Jesus shifted the whole direction of events by shifting the direction of His focus.  His disciples had looked around them for the solution to the problem, and had come up totally dry.  Jesus looked around just long enough to accurately assess the situation, but then He looked UP to receive the solution.  Matthew, Mark, and Luke include the detail that Jesus, taking the five loaves and the two fish and looking up to heaven, he gave thanks and broke them.  Then he gave them to the disciples to set before the people. (Luke 9:16 NIV)  Jesus was looking in the right place (up!), and so He could clearly see the right action to take.  In looking up, He saw the crowds clearly, and realized exactly what it was that they truly needed (not just what they wanted).  In looking up, He clearly saw the inadequate resources that the people currently had to meet the needs, and knew that, with God’s touch, they would be more than enough.  And in looking up, He saw the blessing that God was prepared to pour out on the people, and gave thanks for it.  (He also saw that God’s blessing of superabundance was precious, and that none of it should be wasted!)

When we are facing challenges, it is very easy to get caught in the same world-based search for solutions that the disciples had.  But Jesus has given us the right direction for the kingdom way of solving problems:  Look up!

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A Solid Testimony

“If I testify about myself, my testimony is not valid.  There is another who testifies in my favor, and I know that his testimony about me is valid.
                “You have sent to John and he has testified to the truth.  Not that I accept human testimony; but I mention it that you may be saved.  John was a lamp that burned and gave light, and you chose for a time to enjoy his light.
                “I have testimony weightier than that of John. For the very work that the Father has given me to finish, and which I am doing, testifies that the Father has sent me.  And the Father who sent me has himself testified concerning me. You have never heard his voice nor seen his form, nor does his word dwell in you, for you do not believe the one he sent.  You diligently study the Scriptures because you think that by them you possess eternal life. These are the Scriptures that testify about me, yet you refuse to come to me to have life.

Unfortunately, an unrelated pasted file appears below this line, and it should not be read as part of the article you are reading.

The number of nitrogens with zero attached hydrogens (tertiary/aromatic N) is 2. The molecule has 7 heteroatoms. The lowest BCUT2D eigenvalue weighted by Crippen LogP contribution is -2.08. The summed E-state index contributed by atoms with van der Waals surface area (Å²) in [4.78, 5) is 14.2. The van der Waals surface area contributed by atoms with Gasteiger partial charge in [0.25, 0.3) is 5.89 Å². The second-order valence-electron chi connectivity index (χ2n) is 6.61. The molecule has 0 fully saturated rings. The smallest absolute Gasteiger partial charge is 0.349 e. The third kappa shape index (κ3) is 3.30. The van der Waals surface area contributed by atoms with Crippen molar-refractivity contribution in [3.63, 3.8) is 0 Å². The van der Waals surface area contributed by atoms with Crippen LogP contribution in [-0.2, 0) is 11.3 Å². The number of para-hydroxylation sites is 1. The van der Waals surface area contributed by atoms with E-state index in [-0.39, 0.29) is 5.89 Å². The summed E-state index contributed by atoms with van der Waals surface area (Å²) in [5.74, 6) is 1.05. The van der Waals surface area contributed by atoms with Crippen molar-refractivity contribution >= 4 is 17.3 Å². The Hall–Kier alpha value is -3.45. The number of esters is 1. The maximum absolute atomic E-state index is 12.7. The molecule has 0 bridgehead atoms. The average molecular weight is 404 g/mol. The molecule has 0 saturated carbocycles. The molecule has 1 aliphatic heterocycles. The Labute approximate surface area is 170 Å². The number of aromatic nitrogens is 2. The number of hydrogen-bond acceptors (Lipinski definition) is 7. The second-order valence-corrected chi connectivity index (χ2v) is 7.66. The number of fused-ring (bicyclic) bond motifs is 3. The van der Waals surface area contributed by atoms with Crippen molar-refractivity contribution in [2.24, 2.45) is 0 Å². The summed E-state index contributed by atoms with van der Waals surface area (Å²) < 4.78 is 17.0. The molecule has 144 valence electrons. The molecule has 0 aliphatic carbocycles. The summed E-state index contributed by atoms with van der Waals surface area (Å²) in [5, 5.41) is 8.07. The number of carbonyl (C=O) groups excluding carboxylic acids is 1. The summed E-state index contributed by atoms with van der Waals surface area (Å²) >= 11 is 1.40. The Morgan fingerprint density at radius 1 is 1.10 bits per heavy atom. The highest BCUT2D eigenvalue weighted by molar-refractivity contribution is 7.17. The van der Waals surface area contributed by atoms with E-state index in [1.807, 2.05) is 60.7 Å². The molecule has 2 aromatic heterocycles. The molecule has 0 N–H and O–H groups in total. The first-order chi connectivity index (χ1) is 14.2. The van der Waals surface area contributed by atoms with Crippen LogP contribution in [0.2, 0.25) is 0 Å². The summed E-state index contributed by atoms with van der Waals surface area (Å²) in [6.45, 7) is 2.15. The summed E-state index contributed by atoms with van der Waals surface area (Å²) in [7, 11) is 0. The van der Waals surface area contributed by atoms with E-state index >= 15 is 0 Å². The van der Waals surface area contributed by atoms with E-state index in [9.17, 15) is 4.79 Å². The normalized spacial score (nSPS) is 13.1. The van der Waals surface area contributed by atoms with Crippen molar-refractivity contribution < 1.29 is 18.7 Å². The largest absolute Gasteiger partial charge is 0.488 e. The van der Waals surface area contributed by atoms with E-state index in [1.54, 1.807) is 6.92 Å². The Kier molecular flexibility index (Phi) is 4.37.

“I do not accept praise from men, but I know you. I know that you do not have the love of God in your hearts.  I have come in my Father’s name, and you do not accept me; but if someone else comes in his own name, you will accept him.  How can you believe if you accept praise from one another, yet make no effort to obtain the praise that comes from the only God?
                “But do not think I will accuse you before the Father. Your accuser is Moses, on whom your hopes are set.  If you believed Moses, you would believe me, for he wrote about me.  But since you do not believe what he wrote, how are you going to believe what I say?”
John 5:31-47 (NIV)

The Jews were persecuting Jesus because, in their opinion, He had broken the law by healing the man at the pool of Bethesda on the Sabbath day.  The Ten Commandments, given by Moses on Mt. Sinai, outlawed doing work on the Sabbath, but the Jewish teachers had surrounded this simple requirement with literally hundreds and thousands of auxiliary rules, outlining exactly what was and what was not covered by that law.  For example, they determined that walking more than the totally arbitrary distance of 2/5 of mile (each way) would be considered work, so they had people carefully measure any distance they had to walk on the Sabbath.  And healing was definitely considered work (even though divine healing was never forbidden by God, no matter what the day).  And so they considered Jesus a law breaker of the worst sort:  someone who not only broke the Sabbath regulations, but who also encouraged others to do so as well.

Jesus claimed that He operated under a higher authority than these rules established, not by God, but by generations of Rabbis down through the centuries (Cf., Luke 6:5).  But they wouldn’t accept His authority based on His own word.  Actually, this is entirely reasonable.  Anyone could claim that they had been sent by God – in fact, they still do today, and we consider people naïve who simply buy that person’s claim without some pretty convincing proof (especially if that person’s teachings go against conventional wisdom!).